Not unlike fish overcome by existential dread at the prospect of facing the open ocean alone, humans, too, desperately crave the orderliness and predictability that schooling behavior represents. To quote ichthyologists Pierre Fréon and Ole Arve Misund, "the idea that schooling individuals pack in a certain complicated structure is appealing."4 There is something intrinsically likable about the notion that the world is animated by secret, organizing forces. Indeed, we are neurobiologically equipped to perceive them. Take gestalt sensations, those cognitive operations by which the mind fills in missing information about the shape or organization of a given object or objects (say, a group of fish) so as to generate an impression of continuity or wholeness. As difficult as it is to describe this utterly pre-verbal phenomenon with words, it can be easily conveyed with the help of the classic diagrams of gestalt theory, such as the one in which we see not the reality of three Pacmen but a fictive triangle that partially obscures three fictive circles. A better representation of the way gestalt processes operate in the disorderly real world would be a frenzied school of Pacmen, somewhere within which lies a latent phantom triangle awaiting a spectator to perceive it into existence.
Around the time that Dr. Breder was trying to "see through the noise" of the fish school to its underlying slanted cubes, the art world was just getting over a serious cognitive hangover caused by more than a decade's worth of viewing polyhedrons designed to elicit similar visualizations.5 Like Breder, many Minimalist artists spent much of the 1960s comparing objects (or groups of objects) situated out in the world against their gestalt understanding of geometric structure. An elucidating comparison can be drawn between "Fish Schools as Operational Structures" and Untitled (Mirrored Cubes), 1965, by Robert Morris. Whereas Breder begins with a natural setting and extrapolates from it a supposed latent geometry, Morris works in the reverse direction, starting with a set of geometric forms and half burying them in the world (not literally, of course, but vis-à-vis the spectator's perceptual experience). In a typical gallery or museum, Mirrored Cubes argues with the floors and surrounding white walls, invoking institutional critique. In a grassy field, it pits the chaotic natural world against the orderliness of pure geometry. Outdoors, the cubes are unsettling not only because we are evolutionarily predisposed to feel a jolt of dissonance in the presence of unresolvable ambiguities between figure and ground (between Seen and Unseen, Known and Unknown), but also because, as Breder tells us, "ordered arrays" are rarely observed in nature; they are supposed to be "barely discernible."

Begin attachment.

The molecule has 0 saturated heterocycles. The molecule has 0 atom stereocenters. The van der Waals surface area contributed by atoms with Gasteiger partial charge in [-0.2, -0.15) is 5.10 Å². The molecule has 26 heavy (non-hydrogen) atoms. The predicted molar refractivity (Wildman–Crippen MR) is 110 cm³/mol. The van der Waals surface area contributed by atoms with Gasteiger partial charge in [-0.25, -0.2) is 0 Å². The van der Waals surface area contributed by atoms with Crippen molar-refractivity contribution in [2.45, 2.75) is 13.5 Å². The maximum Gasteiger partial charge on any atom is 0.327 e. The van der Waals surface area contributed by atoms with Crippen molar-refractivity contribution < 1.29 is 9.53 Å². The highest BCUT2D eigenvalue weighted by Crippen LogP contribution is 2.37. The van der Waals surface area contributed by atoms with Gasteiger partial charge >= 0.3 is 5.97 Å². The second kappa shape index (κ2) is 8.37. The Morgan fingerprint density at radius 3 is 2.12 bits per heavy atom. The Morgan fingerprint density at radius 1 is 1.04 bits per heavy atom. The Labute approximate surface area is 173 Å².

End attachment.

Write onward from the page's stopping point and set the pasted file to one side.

In his essay "Notes on Sculpture, Part 1," Morris writes: "In the simpler regular polyhedrons, such as cubes and pyramids, one need not move around the object for the sense of the whole, the gestalt, to occur. One sees and immediately 'believes' that the pattern within one's mind corresponds to the existential fact of the object. Belief in this sense is ... a kind of faith in spatial extension." On a cue from phenomenologist philosopher Maurice Merleau-Ponty, Morris uses gestalt sensations to imply that our unconscious confidence in the know-ability, wholeness, and order of the world is unjustified, since it is premised to some extent on perceptual leaps of faith, and thus on leaps of logic. The ultimate aim is to instill in us, if only for an instant, the deepest possible kind of doubt: Should we really take for granted the truth of those views on the world that our brains glean from our retinas? With respect to the question of whether the universe comprises a celestial clockwork or just a heaping pile of chaos, Morris's cynicism stands as a word of caution about the natural bias, the wishful thinking, that is secretly hardwired in our minds.